this guy , like all religious leaders, is such a fucking sham. what the hell has he done for anyone but himself? oh, sure, he gives heart warming speeches about enlightenment and happiness. but its real easy to be enlightened when you NEVER HAVE TO LIVE IN THE REAL WORLD! i mean this guy has had a nation of servants since his birth. what makes him so damn special? he didn't earn his position, he was born into it.
oh, i know, he's trying to "free" his people from China, SO HE CAN GO BACK TO BEING THE UNDISPUTED GOD-KING OF TIBET! why don't people see through this guy? is it because prayer flags are so neat, and those little buddhist bracelets go well with almost any outfit? come on, the korean war was a good war?!?! what type of asshole believes that? oh yeah, a two faced one trying to not piss america off,, otherwise, he'll never get to rule tibet again. what a selfless and noble being. just like the pope and george bush!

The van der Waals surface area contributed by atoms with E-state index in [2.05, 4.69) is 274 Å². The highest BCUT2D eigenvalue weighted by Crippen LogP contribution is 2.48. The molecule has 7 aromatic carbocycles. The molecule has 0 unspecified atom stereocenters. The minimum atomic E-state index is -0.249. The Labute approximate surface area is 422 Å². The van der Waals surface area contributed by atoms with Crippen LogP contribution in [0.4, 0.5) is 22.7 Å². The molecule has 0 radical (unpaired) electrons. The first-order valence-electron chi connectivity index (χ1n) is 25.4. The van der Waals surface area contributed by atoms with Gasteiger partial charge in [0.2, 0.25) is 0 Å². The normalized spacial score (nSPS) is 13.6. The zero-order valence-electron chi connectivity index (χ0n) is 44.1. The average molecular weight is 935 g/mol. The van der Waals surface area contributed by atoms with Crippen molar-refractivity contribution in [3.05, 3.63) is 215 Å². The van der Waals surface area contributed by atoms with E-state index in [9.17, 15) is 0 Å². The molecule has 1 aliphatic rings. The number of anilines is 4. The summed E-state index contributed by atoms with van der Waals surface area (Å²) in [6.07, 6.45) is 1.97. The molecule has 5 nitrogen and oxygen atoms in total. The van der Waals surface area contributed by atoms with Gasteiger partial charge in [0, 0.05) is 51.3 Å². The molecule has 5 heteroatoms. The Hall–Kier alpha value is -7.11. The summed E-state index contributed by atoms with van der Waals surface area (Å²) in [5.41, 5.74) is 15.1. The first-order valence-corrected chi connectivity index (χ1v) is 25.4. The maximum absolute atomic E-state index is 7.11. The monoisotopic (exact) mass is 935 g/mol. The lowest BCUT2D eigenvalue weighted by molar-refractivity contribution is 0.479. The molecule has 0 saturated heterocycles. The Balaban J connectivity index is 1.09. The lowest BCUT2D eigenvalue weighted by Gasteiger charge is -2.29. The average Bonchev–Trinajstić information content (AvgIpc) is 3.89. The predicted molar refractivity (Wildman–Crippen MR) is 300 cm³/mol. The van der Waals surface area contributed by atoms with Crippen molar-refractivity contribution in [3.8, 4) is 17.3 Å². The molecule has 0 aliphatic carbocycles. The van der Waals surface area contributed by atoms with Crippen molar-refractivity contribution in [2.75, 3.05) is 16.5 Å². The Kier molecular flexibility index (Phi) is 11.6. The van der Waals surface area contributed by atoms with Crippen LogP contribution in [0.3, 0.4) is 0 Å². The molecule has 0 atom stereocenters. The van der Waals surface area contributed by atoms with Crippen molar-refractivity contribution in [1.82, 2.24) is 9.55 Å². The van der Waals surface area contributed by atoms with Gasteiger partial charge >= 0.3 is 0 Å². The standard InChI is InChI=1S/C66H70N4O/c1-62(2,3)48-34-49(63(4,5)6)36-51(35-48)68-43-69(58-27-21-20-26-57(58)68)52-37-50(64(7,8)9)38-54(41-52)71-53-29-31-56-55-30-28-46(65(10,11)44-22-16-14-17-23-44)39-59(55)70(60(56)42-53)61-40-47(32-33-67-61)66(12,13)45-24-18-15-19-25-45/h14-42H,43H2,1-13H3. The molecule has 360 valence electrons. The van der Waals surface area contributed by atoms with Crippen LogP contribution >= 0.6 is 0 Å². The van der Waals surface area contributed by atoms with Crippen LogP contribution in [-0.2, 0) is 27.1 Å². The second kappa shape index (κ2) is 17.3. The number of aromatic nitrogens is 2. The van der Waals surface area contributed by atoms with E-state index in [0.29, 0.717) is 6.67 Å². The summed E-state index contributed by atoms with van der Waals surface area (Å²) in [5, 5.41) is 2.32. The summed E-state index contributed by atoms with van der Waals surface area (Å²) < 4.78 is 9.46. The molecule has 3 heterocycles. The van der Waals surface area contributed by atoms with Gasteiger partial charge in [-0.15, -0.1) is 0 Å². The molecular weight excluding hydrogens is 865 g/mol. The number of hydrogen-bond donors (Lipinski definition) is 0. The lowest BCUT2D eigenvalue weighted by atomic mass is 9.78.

Actually 11.Sep.2003 00:46


He's not even really trying to free Tibet from China anymore. Now he's seeking Hong Kong-style autonomous rule, wherein China is only behind-the-scenes oppressive, and he gets to be God-King.

Still, I find it a bit funny that the thread turns to ad hominen attacks, rather than the actual notion being espoused.

It's a fair opinion. Perhaps the Iraq War will result in more good than harm in the eyes of history. How do you know it won't? Because a group of foreign provacateurs and a tiny minority of Iraqis are actively opposing the opposition?